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Wednesday 29 January 2020

Puri: Air India disinvestment a commitment of govt

Puri said there has been a steady improvement in finances of Air India and the airline is set to make a profit during the current financial year

New Delhi: The government is committed to the disinvestment of national carrier Air India and the plan is to make it more operationally viable before disinvesting it, Civil Aviation Minister Hardeep Singh Puri told the Rajya Sabha Wednesday.

Replying to supplementary questions during the Question Hour, Puri said there had been a steady improvement in finances of Air India and the airline was set to make a profit during the current financial year.

Hardeep Singh Puri said Air India was currently making a revenue of Rs 15 crore every day.

“Our plan is to revive Air India, make it more operationally viable and then to disinvent it. So far as Air India is concerned, the government is committed to the privatisation of Air India. Let there be no ambiguity on that,” Puri said.

Puri said the costing and overall calculations of an Airline depended on a large number of factors, including external factors like the closure of Pakistan air space, but should end the current year in profit after which it will be disinvested.

“There has been a steady improvement in Air India’s finances. It has been my expectations that in the current financial year, we are hoping to make a profit. But, the year that has concluded the figure shall show a loss,” Puri said.

The minister said, in April, the airline had improved but there are certain external factors, like the closure of airspace of Pakistan, that have affected its profitability.

“Our expectations is that in the coming months, in the current year, we will make a profit and turn Air India around and then privatise the airline,” Puri said.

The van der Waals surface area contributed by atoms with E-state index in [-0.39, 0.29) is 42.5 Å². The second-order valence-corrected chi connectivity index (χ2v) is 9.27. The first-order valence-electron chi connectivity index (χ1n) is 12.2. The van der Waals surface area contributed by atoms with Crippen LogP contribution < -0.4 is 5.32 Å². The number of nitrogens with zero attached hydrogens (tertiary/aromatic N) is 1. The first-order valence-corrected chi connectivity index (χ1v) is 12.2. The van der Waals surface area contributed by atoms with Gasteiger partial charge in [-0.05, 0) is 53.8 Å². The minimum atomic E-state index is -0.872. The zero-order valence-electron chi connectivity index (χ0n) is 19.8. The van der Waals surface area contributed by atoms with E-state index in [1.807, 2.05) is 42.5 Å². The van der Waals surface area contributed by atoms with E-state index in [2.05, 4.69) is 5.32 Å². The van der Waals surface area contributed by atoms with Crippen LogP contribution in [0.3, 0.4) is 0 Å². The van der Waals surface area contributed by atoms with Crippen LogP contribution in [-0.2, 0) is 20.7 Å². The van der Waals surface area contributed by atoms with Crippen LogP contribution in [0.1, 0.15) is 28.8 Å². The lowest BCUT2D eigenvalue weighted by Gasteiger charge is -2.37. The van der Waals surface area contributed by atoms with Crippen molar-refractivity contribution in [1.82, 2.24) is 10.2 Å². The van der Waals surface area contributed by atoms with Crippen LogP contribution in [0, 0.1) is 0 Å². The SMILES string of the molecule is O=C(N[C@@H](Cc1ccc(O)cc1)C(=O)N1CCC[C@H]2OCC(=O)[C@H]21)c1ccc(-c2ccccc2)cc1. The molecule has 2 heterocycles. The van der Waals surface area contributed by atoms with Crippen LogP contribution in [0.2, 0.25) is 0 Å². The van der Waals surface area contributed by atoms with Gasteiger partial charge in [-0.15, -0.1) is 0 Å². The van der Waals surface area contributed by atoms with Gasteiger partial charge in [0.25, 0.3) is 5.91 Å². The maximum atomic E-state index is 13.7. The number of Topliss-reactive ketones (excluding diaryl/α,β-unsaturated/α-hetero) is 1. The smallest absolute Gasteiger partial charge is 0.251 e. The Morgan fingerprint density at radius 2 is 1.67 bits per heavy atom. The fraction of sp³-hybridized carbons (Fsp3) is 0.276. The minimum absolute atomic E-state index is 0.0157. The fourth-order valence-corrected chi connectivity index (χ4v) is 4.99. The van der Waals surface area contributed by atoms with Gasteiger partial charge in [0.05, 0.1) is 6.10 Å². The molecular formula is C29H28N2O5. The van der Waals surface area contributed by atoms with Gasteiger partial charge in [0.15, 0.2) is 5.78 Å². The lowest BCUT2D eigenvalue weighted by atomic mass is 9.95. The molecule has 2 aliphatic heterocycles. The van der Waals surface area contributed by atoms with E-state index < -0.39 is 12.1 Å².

“It is customary for situations like this for employees and stakeholders in the process to put pressure on the government. We have increased the Air India profitability by 7 crore revenue per day. We are doing all that we can,” Hardeep Singh Puri said.

The Civil Aviation minister also rejected as “motivated” certain news reports that the airline did not have enough finances and was unable to pay up salaries up to this October.

Puri said there was an overall debt of Rs 59,000 crore and there was a proposal to retire Rs 29,000 crore into a special purpose vehicle when an attempt was made to privatise Air India. “Now when Air India’s alternative mechanism is established, we will take a view on these. After all, Air India is a viable airline and it has some prized assets and when we go for disinvestment, we will also take care of this. But, the press report was motivated in order to put pressure on the government not to disinvest in Air India,” he noted.

Air India by itself and many of its operational assets are very prized assets and the Nariman headquarters are a case in point, Puri said.

Responding to another query on rising airfares, the minister said the disruption or the uncertainty caused on account the cessation of operation of Jet Airways in so far as the domestic air travel was concerned had been almost completely corrected.

“Insofar as the international airfares are concerned, we have for a three-month period allocated the slots to other domestic carriers. Insofar as the domestic sectors are concerned, airfares on the trunk sectors like Delhi-Mumbai which is on an average Rs 5,100 has not increased over a 20 year period. That was the fare in 2001, that was the fare in 2011 and now,” Puri said.

As far as international sector is concerned, the minister said because Jet Airways used wide-bodied aircraft and some of the others did not possess wide-bodied aircraft which they were in the process of acquiring and for three-month period slots of Jet had been given to them and the resolution process on Jet Airways proceeds had to be seen.

Air India is incurring losses, but those losses are being incurred not because it is not a prized asset, it has some excellent assets and has a fleet of aircraft which travels to 80 destinations domestically and 40 internationally, Puri noted.

“But, it has over a period of time undertaken debt and that debt servicing is becoming unsustainable. We are incurring losses of Rs 15 crore a day and therefore Air India would have to be disinvested,” Puri said.

Air India, the minister said, had a shortage of 20 aircraft on account of certain cost-cutting measures which were undertaken. “We are hoping to bring these 20 aircraft back into operation by October, at least 17 of them,” he added.

Air India has also been given many of the slots vacated by Jet Airways domestically and also for its low-cost carriers like Air India Express and Alliance Air, he added.

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